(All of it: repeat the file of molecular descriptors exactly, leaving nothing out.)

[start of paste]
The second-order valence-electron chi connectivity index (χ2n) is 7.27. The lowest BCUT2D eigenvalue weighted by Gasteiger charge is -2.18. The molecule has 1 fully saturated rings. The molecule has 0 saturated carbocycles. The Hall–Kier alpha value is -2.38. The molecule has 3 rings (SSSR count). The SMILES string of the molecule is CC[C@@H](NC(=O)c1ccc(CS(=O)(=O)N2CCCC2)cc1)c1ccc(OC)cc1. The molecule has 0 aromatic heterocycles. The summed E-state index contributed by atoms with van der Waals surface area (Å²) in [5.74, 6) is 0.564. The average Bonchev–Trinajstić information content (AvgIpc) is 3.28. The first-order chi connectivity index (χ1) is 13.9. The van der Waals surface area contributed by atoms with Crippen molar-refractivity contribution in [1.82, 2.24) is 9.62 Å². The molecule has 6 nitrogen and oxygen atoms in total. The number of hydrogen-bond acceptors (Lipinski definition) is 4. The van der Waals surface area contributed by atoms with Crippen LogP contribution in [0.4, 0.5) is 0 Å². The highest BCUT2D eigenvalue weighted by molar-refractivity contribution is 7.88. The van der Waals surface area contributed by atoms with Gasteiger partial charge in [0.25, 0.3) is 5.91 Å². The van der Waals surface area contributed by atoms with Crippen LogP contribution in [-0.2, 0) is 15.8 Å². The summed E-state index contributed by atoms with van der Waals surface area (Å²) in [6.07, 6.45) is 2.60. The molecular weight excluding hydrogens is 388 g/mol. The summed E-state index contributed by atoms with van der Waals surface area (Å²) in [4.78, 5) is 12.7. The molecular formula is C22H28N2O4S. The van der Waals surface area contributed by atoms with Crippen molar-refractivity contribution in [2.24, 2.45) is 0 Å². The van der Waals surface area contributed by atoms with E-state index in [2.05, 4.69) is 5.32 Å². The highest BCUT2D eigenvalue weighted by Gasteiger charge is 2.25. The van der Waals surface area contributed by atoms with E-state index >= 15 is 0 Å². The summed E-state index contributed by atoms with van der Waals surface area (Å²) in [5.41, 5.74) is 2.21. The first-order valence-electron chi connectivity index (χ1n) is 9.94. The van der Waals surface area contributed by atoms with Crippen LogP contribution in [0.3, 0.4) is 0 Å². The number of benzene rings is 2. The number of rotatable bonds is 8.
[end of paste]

The second-order valence-electron chi connectivity index (χ2n) is 7.27. The lowest BCUT2D eigenvalue weighted by Gasteiger charge is -2.18. The molecule has 1 fully saturated rings. The molecule has 0 saturated carbocycles. The Hall–Kier alpha value is -2.38. The molecule has 3 rings (SSSR count). The SMILES string of the molecule is CC[C@@H](NC(=O)c1ccc(CS(=O)(=O)N2CCCC2)cc1)c1ccc(OC)cc1. The molecule has 0 aromatic heterocycles. The summed E-state index contributed by atoms with van der Waals surface area (Å²) in [5.74, 6) is 0.564. The average Bonchev–Trinajstić information content (AvgIpc) is 3.28. The first-order chi connectivity index (χ1) is 13.9. The van der Waals surface area contributed by atoms with Crippen molar-refractivity contribution in [1.82, 2.24) is 9.62 Å². The molecule has 6 nitrogen and oxygen atoms in total. The number of hydrogen-bond acceptors (Lipinski definition) is 4. The van der Waals surface area contributed by atoms with Crippen LogP contribution in [0.4, 0.5) is 0 Å². The highest BCUT2D eigenvalue weighted by molar-refractivity contribution is 7.88. The van der Waals surface area contributed by atoms with Gasteiger partial charge in [0.25, 0.3) is 5.91 Å². The van der Waals surface area contributed by atoms with Crippen LogP contribution in [-0.2, 0) is 15.8 Å². The summed E-state index contributed by atoms with van der Waals surface area (Å²) in [6.07, 6.45) is 2.60. The molecular weight excluding hydrogens is 388 g/mol. The summed E-state index contributed by atoms with van der Waals surface area (Å²) in [4.78, 5) is 12.7. The molecular formula is C22H28N2O4S. The van der Waals surface area contributed by atoms with Crippen molar-refractivity contribution in [2.24, 2.45) is 0 Å². The van der Waals surface area contributed by atoms with E-state index in [2.05, 4.69) is 5.32 Å². The highest BCUT2D eigenvalue weighted by Gasteiger charge is 2.25. The van der Waals surface area contributed by atoms with E-state index >= 15 is 0 Å². The summed E-state index contributed by atoms with van der Waals surface area (Å²) in [5.41, 5.74) is 2.21. The first-order valence-electron chi connectivity index (χ1n) is 9.94. The van der Waals surface area contributed by atoms with Crippen LogP contribution in [0.3, 0.4) is 0 Å². The number of benzene rings is 2. The number of rotatable bonds is 8.